Getting Serious About the Farm.

Moving to the “city” has been wonderful! I am only sorry that I didn’t move to Bangor sooner. I love the parks, the pools, the restaurants, the museums, the people, the shopping, the fact that I am within a 10 mile radius of anything I need or want (including an amazing hospital – something we sorely lacked in the “country”). But perhaps the reason I enjoy the city so much is because – on our 16 acres – we are still able to enjoy a country life as well. We have 16 chickens, 2 Nubian does, 2 Australian Shepherds, a pond, lots of land … and plenty of ambition.

We have lived here for 2 years this May … we have thoroughly enjoyed the fruits of living in the city (including opening my own photography studio in downtown) … and now we think it is about time to get serious about the farm. So, we are making plans, making lists, and dreaming of what can be. And here is a small sampling of our “to-do” list …

* Create a kick-ass veggie garden.

We just had some rich loam delivered. Halis is currently digging up some good soil in the backyard for our vegetable garden. We have dabbled in gardening before, but never on the scale we are about to try.

We participated in a CSA last year (Community Supported Agriculture) and thus received a weekly share of yummy veggies throughout the summer. It cost us $400 for the season … and we highly recommend it to all our local friends (see here). But because we have the resources to create our own garden … and likely at the same price or less … we are going to give it a shot. We also live on a very busy road and thus it would be quite easy for us to sell some extra produce to recoup our expenses (bonus!).
Our plans are for sowing the veggies that we love best: tomatoes, red peppers, squash, cucumbers, lettuces, and cantaloupe (a fruit). We are set on only sowing non-hybrid seeds so that we can re-sow the seeds from our produce year after year. For more info on why this is important, read this.

We have recently found moose tracks up and down our driveway … so keeping the wildlife away may become a challenge … but we at least plan to keep the chickens closed in for part of the summer (this is unusual for us) so that our garden has a chance to grow. Which leads me to the next plan …

* Maximize our egg production

We currently have 16 hens and a one-eyed rooster. 8 of our girls were chicks last summer and thus are laying almost daily now. The other half of our girls are fairly old and are laying when they can. Unlike many others, I don’t cull the hens when their production wanes … so our feed vs. output ratio will not be economical … but I am okay with that. I have found, after 5+ years of keeping chickens, that their life spans are shorter than I had previously expected (about 4-5 years), so keeping them that long is my way of saying “thanks” for jobs well done.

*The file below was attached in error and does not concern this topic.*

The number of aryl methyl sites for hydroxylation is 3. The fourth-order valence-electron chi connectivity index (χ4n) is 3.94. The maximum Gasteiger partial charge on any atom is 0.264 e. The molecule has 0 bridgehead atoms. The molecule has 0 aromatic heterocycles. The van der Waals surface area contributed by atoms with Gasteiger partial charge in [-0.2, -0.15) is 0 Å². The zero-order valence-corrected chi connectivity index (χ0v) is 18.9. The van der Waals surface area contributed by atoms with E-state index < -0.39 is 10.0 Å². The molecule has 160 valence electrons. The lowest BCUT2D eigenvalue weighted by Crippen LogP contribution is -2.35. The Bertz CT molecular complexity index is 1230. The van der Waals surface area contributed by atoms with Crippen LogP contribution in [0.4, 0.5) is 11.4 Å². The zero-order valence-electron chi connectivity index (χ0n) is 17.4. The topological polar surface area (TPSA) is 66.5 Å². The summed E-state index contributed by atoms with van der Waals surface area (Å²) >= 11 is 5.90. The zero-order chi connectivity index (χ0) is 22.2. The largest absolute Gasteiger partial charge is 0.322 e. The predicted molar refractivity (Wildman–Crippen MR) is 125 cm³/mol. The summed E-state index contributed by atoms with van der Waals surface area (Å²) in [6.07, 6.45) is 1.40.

We are currently yielding about 3/4 dozen eggs a day. We consume about 1/2 dozen a week. So, we have plenty of leftovers. Because we live on the aforementioned busy road … I know we can begin to sell these eggs as well. Yet, we don’t have enough overage to sell to the public in any kind of meaningful way. The offerings would likely be too sporadic. So, in order to up the overage a bit, we are going to add a few more hens. We have placed an order through our local Blue Seal feed store for the following: Buff Orpingtons, Black-Sex Links, Red-Sex Links and Ameraucanas. We are adding 6 more to the flock … so next year our yield will be about a dozen and a half a day. We may add even more.

I have found that the hens are laying eggs in places other than their nesting boxes … and by the time I find them … they are too old for consumption. Which leads to another project … closing in their coop with a larger run so that they may have more comfortable outdoor accommodations without letting them destroy the garden or allowing them to lay their eggs where I can’t find them. We have extra fencing, so we will use it to give them a bit of a “backyard” … and then close them in till further notice. (Sorry girls!)